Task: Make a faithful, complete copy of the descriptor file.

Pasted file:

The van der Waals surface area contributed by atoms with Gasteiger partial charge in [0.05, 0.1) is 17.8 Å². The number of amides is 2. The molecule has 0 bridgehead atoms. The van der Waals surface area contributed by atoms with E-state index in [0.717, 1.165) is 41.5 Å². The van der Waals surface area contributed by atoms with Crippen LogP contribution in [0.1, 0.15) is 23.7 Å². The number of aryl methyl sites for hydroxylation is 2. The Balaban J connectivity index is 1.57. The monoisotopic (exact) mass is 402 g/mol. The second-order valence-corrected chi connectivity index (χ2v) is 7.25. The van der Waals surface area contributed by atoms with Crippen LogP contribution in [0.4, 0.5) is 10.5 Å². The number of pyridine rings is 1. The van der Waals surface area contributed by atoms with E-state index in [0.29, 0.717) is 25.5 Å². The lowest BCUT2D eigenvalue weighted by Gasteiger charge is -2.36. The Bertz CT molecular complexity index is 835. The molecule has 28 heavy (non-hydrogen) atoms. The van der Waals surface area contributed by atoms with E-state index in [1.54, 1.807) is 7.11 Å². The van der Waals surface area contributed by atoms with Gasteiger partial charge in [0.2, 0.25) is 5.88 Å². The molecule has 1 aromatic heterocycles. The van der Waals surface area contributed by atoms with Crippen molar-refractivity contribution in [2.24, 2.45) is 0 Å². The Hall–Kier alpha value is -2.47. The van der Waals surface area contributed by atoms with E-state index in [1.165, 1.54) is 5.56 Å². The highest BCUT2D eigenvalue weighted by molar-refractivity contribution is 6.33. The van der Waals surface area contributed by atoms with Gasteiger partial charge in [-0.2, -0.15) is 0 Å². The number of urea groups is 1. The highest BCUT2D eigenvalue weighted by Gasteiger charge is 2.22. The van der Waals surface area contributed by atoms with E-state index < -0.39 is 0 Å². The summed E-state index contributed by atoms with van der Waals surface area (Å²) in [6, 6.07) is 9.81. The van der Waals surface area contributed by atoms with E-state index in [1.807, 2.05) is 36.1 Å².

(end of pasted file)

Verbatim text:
The van der Waals surface area contributed by atoms with Gasteiger partial charge in [0.05, 0.1) is 17.8 Å². The number of amides is 2. The molecule has 0 bridgehead atoms. The van der Waals surface area contributed by atoms with E-state index in [0.717, 1.165) is 41.5 Å². The van der Waals surface area contributed by atoms with Crippen LogP contribution in [0.1, 0.15) is 23.7 Å². The number of aryl methyl sites for hydroxylation is 2. The Balaban J connectivity index is 1.57. The monoisotopic (exact) mass is 402 g/mol. The second-order valence-corrected chi connectivity index (χ2v) is 7.25. The van der Waals surface area contributed by atoms with Crippen LogP contribution in [0.4, 0.5) is 10.5 Å². The number of pyridine rings is 1. The van der Waals surface area contributed by atoms with E-state index in [0.29, 0.717) is 25.5 Å². The lowest BCUT2D eigenvalue weighted by Gasteiger charge is -2.36. The Bertz CT molecular complexity index is 835. The molecule has 28 heavy (non-hydrogen) atoms. The van der Waals surface area contributed by atoms with E-state index in [1.54, 1.807) is 7.11 Å². The van der Waals surface area contributed by atoms with Gasteiger partial charge in [0.2, 0.25) is 5.88 Å². The molecule has 1 aromatic heterocycles. The van der Waals surface area contributed by atoms with Crippen molar-refractivity contribution in [2.24, 2.45) is 0 Å². The Hall–Kier alpha value is -2.47. The van der Waals surface area contributed by atoms with E-state index in [1.165, 1.54) is 5.56 Å². The highest BCUT2D eigenvalue weighted by molar-refractivity contribution is 6.33. The van der Waals surface area contributed by atoms with Gasteiger partial charge in [-0.2, -0.15) is 0 Å². The number of urea groups is 1. The highest BCUT2D eigenvalue weighted by Gasteiger charge is 2.22. The van der Waals surface area contributed by atoms with E-state index < -0.39 is 0 Å². The summed E-state index contributed by atoms with van der Waals surface area (Å²) in [6, 6.07) is 9.81. The van der Waals surface area contributed by atoms with E-state index in [1.807, 2.05) is 36.1 Å².